ROUND ROCK, Texas -- The Round Rock Chamber is pushing for a change in alcohol laws in the city. July 12, a vote by city council could make it become a reality.

As of November 2017, 55 Texas counties are wet, six are dry, and everyone else falls somewhere in between, including Williamson County.

Business owners like Pete Pearson said that discrepancy hurts the bottom line.

"We would have people walk in the door realize we didn't have mixed beverages and they would walk back out, or just not even come at all,” said Pearson.

Pearson’s restaurant, Buffalo Wings and Rings, falls in a portion of Round Rock where restaurants can only serve beer and wine. About 80 percent of the city allows for maximum flexibility in terms of selling alcoholic beverages. The rest of the area has certain limitations.

In order to serve mixed drinks, they must open a “social club.”

"We needed it do it, we were losing a lot of ability to have revenue because we didn't have mixed beverages,” said Pearson. "We’re a sports bar, it's kind of weird that we can't serve mixed beverages."

Pearson said they pay $1,000 to $2,000 per month for their social club, and climbs to $20,000 a year for some businesses.

Pearson said customers get frustrated with giving their driver’s license information to the restaurant.

"Sometimes they won't come back, or they'll turn around and walk out, or refuse to just become a member because it just seems silly," said Pearson. "It's definitely a hindrance to us and our potential customers because it is weird."

But it’s not the same for everyone in the city limits. Some restaurants can serve beer, wine, and mixed drinks equally.

"Potentially, they could be a couple blocks away and not have that same issue,” said Pearson.

As a result, John Hatch and his company -- Texas Petition Strategies -- are collecting signatures to petition the issue of alcohol laws that will be on the November ballot in Round Rock.

"It's all hands on deck,” said Hatch. "It's funny, people think in terms of wet and dry, well Round Rock is wet, wet and damp.

He said Round Rock voters made the city wet in 1983.

"That effort only covers about 80 percent of the city, this would make one set of rules for the entire city,” said Hatch. "You've basically got this crazy quilt of boundary lines that change."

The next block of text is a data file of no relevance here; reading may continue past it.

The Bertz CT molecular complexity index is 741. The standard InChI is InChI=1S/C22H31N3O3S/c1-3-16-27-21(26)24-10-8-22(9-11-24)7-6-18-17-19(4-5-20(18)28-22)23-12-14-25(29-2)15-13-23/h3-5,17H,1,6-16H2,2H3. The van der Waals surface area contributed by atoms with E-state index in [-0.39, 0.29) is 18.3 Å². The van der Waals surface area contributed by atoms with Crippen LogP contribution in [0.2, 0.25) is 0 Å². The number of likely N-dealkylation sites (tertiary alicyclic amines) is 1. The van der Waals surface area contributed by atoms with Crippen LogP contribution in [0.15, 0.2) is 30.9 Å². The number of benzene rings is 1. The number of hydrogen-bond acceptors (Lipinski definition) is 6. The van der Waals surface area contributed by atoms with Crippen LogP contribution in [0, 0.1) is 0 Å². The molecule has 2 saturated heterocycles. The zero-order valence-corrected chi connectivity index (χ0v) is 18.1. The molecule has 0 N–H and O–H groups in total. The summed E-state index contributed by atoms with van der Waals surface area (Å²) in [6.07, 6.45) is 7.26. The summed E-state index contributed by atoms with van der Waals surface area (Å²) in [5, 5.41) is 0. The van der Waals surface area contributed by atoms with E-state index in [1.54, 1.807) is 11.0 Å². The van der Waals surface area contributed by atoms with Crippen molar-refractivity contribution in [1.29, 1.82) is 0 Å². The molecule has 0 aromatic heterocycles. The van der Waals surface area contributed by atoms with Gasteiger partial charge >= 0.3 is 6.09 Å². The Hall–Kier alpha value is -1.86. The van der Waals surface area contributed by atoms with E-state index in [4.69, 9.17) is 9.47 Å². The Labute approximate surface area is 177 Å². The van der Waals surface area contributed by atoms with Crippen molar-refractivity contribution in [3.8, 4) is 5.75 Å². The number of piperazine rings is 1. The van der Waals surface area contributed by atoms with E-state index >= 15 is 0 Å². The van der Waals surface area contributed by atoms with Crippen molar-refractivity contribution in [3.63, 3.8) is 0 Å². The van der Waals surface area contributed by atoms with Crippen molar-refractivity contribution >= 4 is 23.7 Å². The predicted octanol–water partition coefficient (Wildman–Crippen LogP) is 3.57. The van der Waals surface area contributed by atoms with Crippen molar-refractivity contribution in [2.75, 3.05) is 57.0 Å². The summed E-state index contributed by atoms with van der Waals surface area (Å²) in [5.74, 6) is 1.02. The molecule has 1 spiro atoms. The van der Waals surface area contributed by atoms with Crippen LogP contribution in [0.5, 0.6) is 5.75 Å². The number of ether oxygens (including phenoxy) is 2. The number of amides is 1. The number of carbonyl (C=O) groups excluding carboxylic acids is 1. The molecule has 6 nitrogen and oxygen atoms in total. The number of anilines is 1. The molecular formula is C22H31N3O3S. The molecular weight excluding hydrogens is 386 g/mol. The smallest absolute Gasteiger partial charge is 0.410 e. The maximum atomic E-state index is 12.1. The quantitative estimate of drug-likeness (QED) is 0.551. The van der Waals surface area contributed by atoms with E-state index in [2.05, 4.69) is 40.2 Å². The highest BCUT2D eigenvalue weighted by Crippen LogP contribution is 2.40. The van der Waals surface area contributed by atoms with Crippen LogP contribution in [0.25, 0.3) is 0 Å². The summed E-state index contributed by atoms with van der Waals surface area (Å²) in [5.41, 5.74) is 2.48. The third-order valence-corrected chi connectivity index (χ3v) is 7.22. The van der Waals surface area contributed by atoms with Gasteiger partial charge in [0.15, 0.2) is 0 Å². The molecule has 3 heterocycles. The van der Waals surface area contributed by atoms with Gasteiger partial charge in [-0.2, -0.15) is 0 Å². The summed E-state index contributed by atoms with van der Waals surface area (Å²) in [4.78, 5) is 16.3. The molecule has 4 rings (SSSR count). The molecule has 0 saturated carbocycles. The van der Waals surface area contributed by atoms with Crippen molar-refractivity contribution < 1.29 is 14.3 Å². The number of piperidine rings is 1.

As they annexed land, there was another vote in 1987 and 2002. Since that last vote 16 years ago, the city has annexed more land but the "wet" and "dry" status that was applied before the annexation remained -- which created this peculiar breakdown.

"When the city annexes more land, the law doesn't go with it,” said Hatch. "As the City of Round Rock has grown over the years, just like Williamson County has, you have a lot of areas that are no longer, that are in the city limits today, that weren't years ago."

Hatch says they need 6,500 signatures by July 6. The Round Rock Chamber reported on July 10 that they submitted 10,000 signatures.

The Round Rock Chamber hired Texas Petition Strategies to gather signatures.

"No one wants to have this inequity between their competitor,” said Chamber President and CEO Mike Odom. "Our job is to represent and fight for these businesses that don't have this level playing field."

"It creates a very difficult form of economic development, it's hard for businesses because it puts them at an unfair disadvantage, where they're having to pay costs that their competitor across the street doesn't,” said Hatch.

"This has caused an unlevel playing field which we want to try to rectify,” said Odom.

It's a move that Pearson said would be refreshing -- like that cold drink.

"It lets us going back to just a restaurant and sports bar, that is on the same level playing field as all the other ones in town,” said Pearson.

The subject will now be an official agenda item at the city council meeting on Thursday, July 12.